Research on in vitro fertilization and depression shows the effect of IVF treatments on women who can’t get pregnant. Many fertility doctors and specialists believe that IVF hormone therapy is primarily responsible for feelings of depression in women who are undergoing in vitro fertilization. But, new research from Tel Aviv University shows that while this is true, other factors are even more influential.
According to Dr. Miki Bloch of Tel Aviv University’s Sackler Faculty of Medicine and the Sourasky Medical Center, between 20 and 30 percent of women who undergo in vitro fertilization (IVF) procedures suffer significant symptoms of depression. Stress, pre-existing depression, and anxiety are more likely than hormone therapy to contribute to a woman’s depressed feelings while undergoing IVF treatments.
Since depression and anxiety affects IVF success rates, diagnosis and treatment of depression is very important. To learn more about the effects of infertility treatmetns such as in vitro fertilization, read Infertility Survival Handbook.
And, here’s a summary of the research on depression in women who are trying in vitro fertilization to get pregnant…
In Vitro Fertilization and Depression – IVF Treatment Effects
In the long-term IVF protocol, women receive injections that block ovulation, resulting in a sharp decline in estrogen and progesterone levels. This continues for a two-week period before she is injected with hormones to stimulate ovulation, at which point the eggs are harvested and fertilized before being replanted into the womb. The short-term in vitro fertilization protocol, on the other hand, does not include the initial two-week period of induction of a low hormonal state.
Some gynaecologists believe that depression is more likely when a woman undergoes long-term IVF therapy because of those first two weeks of hormonal repression. But Dr. Bloch’s research has demonstrated that the difference between the two different procedures is negligible. That is, depression and anxiety rates for women who undergo the long in vitro fertilization protocol and those who undergo the short in vitro fertilization protocol are exactly the same.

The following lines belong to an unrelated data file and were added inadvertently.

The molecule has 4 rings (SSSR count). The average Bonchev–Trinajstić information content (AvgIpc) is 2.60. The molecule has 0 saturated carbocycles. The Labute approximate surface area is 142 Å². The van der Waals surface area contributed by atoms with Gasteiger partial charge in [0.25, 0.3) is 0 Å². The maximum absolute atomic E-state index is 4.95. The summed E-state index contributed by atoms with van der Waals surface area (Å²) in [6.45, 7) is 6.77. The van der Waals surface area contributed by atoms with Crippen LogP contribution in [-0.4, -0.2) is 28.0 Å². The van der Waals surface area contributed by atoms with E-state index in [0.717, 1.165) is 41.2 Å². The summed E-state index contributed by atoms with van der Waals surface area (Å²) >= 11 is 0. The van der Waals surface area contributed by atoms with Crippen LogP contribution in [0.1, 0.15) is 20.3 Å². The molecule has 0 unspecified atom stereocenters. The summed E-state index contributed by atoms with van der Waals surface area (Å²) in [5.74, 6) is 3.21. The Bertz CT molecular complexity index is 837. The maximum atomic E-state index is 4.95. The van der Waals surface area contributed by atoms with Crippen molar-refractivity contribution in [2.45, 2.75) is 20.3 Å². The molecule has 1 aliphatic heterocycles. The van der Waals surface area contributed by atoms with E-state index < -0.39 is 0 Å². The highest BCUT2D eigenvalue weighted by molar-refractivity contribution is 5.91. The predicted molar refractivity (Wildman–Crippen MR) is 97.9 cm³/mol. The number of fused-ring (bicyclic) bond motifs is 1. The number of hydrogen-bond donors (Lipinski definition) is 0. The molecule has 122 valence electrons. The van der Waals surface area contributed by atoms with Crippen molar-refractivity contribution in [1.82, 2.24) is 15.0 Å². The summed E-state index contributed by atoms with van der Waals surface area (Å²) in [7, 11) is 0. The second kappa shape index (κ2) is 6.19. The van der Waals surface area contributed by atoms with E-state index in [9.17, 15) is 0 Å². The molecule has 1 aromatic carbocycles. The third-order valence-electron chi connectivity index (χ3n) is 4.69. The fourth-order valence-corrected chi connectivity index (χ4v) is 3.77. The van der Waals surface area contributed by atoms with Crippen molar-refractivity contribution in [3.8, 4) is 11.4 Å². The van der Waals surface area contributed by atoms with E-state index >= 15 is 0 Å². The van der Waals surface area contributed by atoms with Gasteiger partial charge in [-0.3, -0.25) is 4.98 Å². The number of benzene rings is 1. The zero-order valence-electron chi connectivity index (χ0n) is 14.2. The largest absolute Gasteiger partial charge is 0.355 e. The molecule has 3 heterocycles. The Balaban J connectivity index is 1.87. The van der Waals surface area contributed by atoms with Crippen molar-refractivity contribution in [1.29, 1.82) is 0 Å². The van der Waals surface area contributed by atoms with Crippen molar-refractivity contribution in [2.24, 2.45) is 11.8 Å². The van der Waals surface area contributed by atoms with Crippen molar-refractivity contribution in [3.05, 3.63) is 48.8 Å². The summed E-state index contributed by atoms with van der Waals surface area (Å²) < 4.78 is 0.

Dr Bloch found in vitro fertilization and depression to consistently increase in both long and short term in vitro fertilization treatments.
“Once the patient begins ovulating, her estrogen rises to high levels. Then, after the ovum is replanted in her uterus, there is a precipitous drop in these hormonal levels,” he explains. It’s the severity of the estrogen drop, a feature of both protocols, that was found to affect the patient’s emotional state.
The Stress of In Vitro Fertilization Can Lead to Depression and Anxiety
These researchers discovered that the stress and anxiety experienced during in vitro fertilization treatment has a significant impact on depression rates. When compared to a “normal” population, women undergoing IVF experience very high levels of anxiety and depression, even before the treatment begins. As the in vitro fertilization therapy progresses, women experience increased anxiety about the success of the implantation and getting pregnant.
Women who have a previous history of anxiety or depression disorders before the IVF treatment are even more susceptible to depression during and after in vitro fertilization. This is likely because these women are more emotionally vulnerable to the toll of the in vitro fertilization process and infertility treatments rather then increased reactivity to changing hormonal levels.
Both Long and Short Term Infertility Treatments Can Depress Women
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When it comes to depression, it doesn’t matter if it’s a long or short term IVF treatment, Dr. Bloch concluded. The combination of the stress surrounding the infertility treatments, a personal history of mood or depression disorders, and a sharp decline in estrogen levels are the main contributing factors towards depression during in vitro fertilization therapy.
While doctors should look at their patient’s individual needs when deciding on an IVF protocol, this infertility research suggests the type of protocol (short or long term) is not an important factor in depression.
If you can’t get pregnant, you may find Coping With Infertility Depression Over the Holidays helpful.
Source: Adapted from materials provided by American Friends of Tel Aviv University.
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